Very nice it was too. Then it was Days of Creation, a sour red ale flavoured with raspberries. No hops were used at all in making it so the lactic acid bacteria can grow (the background bitterness beers pick up from the brewery give it 6 IBUs!). The beer was fermented as normal, then centrifuged and put in French wine barrels to which Pediococcus and Lactobacillus were added, and three months later three strains of Brettanomyces and fruit. The barrels are kept at greater than 15°C, but not too hot or Acetobacter growth is encouraged. Humidity is keep high to keep down evaporative losses (topping up barrels disturbs the pellicle).

The day having been started by a member of the capitalist class next was had an aristocrat: Prince Luitpold of Bavaria.

He also owns the means of production

His family ruled Bavaria for 738 years and had a monopoly on wheat beer for 200 years. The origins of the Oktoberfest are as a wedding party for one of his relatives. He owns a brewery and they brew to the reinheitsgebot and he passed round a book from shortly after it was written which details it.

I hope these are the right pages

He made that case that beer is made from water, malt and hops, and it's possible to make drinks with other ingredients but they are not beer. He'd brought some beer too, and I see from my notes there was an unfiltered lager with a bitterness of 22 IBU and Hallertau aroma hops. I seem to remember there was a wheat beer too but I have no notes on that.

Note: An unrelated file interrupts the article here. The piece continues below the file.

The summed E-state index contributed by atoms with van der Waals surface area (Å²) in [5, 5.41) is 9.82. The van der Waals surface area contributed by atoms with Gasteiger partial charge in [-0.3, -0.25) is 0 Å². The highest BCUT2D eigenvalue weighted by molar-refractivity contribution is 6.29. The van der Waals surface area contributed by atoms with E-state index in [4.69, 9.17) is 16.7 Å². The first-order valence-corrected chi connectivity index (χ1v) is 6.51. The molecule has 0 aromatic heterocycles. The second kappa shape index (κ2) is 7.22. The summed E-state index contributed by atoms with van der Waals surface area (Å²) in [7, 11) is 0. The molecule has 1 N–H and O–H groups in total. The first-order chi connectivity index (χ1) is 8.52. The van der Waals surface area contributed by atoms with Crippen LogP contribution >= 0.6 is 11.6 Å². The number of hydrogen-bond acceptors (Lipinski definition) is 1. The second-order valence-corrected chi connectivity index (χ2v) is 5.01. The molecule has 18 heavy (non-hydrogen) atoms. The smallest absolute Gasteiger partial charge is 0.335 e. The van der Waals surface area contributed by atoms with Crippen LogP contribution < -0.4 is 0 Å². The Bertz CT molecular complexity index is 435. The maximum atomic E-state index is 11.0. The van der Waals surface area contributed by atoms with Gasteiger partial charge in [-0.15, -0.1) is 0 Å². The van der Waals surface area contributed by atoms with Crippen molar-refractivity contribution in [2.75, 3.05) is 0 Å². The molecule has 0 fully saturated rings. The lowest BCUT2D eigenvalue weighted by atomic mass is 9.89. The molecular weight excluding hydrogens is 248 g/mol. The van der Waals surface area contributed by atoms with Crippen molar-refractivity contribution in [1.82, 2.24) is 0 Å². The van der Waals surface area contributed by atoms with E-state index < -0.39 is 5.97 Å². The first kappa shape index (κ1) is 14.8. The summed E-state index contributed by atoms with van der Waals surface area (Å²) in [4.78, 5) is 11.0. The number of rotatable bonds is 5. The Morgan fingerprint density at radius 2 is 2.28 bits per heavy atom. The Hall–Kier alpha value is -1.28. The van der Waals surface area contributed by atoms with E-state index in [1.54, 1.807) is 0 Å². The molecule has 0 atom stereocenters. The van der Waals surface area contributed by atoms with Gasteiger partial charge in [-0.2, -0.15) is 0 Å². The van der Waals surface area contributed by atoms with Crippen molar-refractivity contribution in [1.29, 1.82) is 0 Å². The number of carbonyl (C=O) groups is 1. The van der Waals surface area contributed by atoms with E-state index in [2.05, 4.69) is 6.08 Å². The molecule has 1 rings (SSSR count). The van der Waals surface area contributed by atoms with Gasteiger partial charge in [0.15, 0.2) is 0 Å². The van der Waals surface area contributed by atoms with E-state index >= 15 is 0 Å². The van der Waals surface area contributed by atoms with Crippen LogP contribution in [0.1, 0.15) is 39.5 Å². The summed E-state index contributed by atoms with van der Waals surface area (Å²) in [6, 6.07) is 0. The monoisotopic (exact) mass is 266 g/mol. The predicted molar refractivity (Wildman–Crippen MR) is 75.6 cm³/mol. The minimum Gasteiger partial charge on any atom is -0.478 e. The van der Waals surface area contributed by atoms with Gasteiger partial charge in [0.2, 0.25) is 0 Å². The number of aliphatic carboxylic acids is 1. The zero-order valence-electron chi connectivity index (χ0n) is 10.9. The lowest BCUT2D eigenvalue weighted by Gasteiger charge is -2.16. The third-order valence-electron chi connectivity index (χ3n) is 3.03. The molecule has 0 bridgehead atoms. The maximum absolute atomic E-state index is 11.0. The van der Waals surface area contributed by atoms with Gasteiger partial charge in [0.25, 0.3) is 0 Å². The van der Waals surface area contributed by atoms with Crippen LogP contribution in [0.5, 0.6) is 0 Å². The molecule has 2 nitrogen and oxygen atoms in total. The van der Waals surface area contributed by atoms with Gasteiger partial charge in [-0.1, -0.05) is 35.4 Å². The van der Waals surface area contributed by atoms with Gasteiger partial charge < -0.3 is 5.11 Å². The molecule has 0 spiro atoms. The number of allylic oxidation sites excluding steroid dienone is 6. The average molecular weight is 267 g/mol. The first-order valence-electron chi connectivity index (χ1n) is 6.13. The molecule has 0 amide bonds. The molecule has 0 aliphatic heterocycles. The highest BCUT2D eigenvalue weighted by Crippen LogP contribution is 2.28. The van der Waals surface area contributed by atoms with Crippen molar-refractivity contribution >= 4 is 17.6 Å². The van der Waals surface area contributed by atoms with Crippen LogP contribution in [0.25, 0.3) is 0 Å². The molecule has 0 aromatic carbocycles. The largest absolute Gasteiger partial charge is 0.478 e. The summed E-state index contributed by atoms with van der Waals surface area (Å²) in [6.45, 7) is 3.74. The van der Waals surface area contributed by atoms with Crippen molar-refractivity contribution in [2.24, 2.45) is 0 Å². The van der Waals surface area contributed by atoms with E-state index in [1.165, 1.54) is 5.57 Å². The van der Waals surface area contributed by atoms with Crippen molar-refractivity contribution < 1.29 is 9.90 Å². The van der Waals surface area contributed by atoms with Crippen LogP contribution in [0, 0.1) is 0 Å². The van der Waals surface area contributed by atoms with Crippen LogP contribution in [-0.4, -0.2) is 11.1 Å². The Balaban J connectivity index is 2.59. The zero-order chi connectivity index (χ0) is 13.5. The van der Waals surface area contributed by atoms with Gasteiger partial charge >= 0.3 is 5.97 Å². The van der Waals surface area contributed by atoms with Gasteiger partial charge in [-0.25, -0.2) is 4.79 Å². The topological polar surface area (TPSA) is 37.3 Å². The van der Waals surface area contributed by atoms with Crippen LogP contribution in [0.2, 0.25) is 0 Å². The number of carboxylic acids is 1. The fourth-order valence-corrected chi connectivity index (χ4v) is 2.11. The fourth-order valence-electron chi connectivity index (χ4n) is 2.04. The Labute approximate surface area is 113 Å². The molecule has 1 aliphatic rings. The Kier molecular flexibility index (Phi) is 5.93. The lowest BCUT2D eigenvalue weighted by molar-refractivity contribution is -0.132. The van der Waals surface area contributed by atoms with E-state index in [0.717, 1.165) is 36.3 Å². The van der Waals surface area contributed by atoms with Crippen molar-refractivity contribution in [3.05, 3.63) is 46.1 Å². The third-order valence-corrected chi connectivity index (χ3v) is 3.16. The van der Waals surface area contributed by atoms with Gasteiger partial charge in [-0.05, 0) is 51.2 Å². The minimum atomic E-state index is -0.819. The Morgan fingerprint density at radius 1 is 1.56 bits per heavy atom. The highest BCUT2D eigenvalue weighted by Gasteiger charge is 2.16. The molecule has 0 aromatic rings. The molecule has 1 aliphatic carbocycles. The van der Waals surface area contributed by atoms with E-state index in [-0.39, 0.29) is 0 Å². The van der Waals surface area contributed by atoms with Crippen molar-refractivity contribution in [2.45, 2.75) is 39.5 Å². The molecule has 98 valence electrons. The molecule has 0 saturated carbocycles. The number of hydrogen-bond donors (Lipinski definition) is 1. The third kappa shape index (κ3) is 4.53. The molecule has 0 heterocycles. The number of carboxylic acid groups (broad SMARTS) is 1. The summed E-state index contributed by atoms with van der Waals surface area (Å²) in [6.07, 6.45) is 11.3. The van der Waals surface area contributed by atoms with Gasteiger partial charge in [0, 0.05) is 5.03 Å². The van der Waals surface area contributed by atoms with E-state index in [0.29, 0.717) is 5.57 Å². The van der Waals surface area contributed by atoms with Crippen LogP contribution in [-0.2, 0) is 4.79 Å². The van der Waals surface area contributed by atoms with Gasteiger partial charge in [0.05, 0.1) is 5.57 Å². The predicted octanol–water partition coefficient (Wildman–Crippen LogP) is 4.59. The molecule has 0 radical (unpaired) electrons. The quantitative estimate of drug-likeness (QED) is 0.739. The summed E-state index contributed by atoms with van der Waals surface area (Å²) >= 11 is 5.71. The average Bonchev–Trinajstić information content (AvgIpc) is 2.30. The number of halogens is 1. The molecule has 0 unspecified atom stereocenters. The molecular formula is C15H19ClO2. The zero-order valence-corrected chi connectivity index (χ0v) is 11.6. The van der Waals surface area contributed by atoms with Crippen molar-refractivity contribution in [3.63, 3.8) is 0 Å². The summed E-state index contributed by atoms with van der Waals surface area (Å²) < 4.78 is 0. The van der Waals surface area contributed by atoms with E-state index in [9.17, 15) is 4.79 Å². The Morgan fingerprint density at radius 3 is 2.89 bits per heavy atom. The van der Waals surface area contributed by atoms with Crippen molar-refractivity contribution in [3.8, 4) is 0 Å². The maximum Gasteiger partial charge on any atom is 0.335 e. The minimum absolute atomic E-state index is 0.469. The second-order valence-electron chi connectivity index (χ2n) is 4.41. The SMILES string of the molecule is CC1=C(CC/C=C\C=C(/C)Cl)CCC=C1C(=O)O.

I think it was lunch after that, as the next page in my notebook is my scribbled notes for the discussion panel I was on later.

Things resumed with Scott Williams from Williams brothers.

They've been making heather ale since 1987, the recipe based on ones used by various home brewers. Bell and ling heather are used, which flower for three months. Bog myrtle is also used which adds bitterness and astringency. All are added to the boil. Heather ale was written about by the Romans, and may be the origin of Asterix's magical potion!

Their spruce beer is based a viking recipe. Spruce needs to be new growth but pine is much easier to harvest.

Their elderberry beer is based on an old Welsh recipe and also contains bog myrtle.

They also do a beer with gooseberries.

The cask version of their heather beer has some hops added to extend its shelf life. The recipes are true to their historic nature but commercially drinkable, and "normal" beers help pay the mortgage (their Joker is the best selling premium bottled ale in Scotland). We got give an comic about the heather ale legend. I know a lot of beers have creations myths, but I think it is fair to say that this one does have a proper legend.

Carl Heron was crisp malt next to talk about adjuncts. Unfortunately I seem to have missed getting a picture of him so have a picture of Thornbridge brewery instead

Not quite up to Donnington standards
Now back to the adjuncts. Hammer milled raw wheat or barley can be used to make up to 20% of the grist in a lauter tun or mash filter (though it wouldn't work in a mash tun). Exogenous enzymes are still needed.

Maize needs to be cooked at 85°C with some barley malt. Rice is cooked at 75°C for 45 minutes.

Micronised grains are 'popped' and the cellular structure is disrupted by subjecting them to infra red light for 45-60 seconds. The "micro" comes from the wavelength of infra red light used (1.8-3.4 micrometres).

Flaked maize is torrified first and can be used to to 20% of the grist (more is high diastatic power malt is used). It give 328 litre degrees per kg (LDK) of extract and has a colour of 1.3 EBC and a maximum moisture of 8.5%.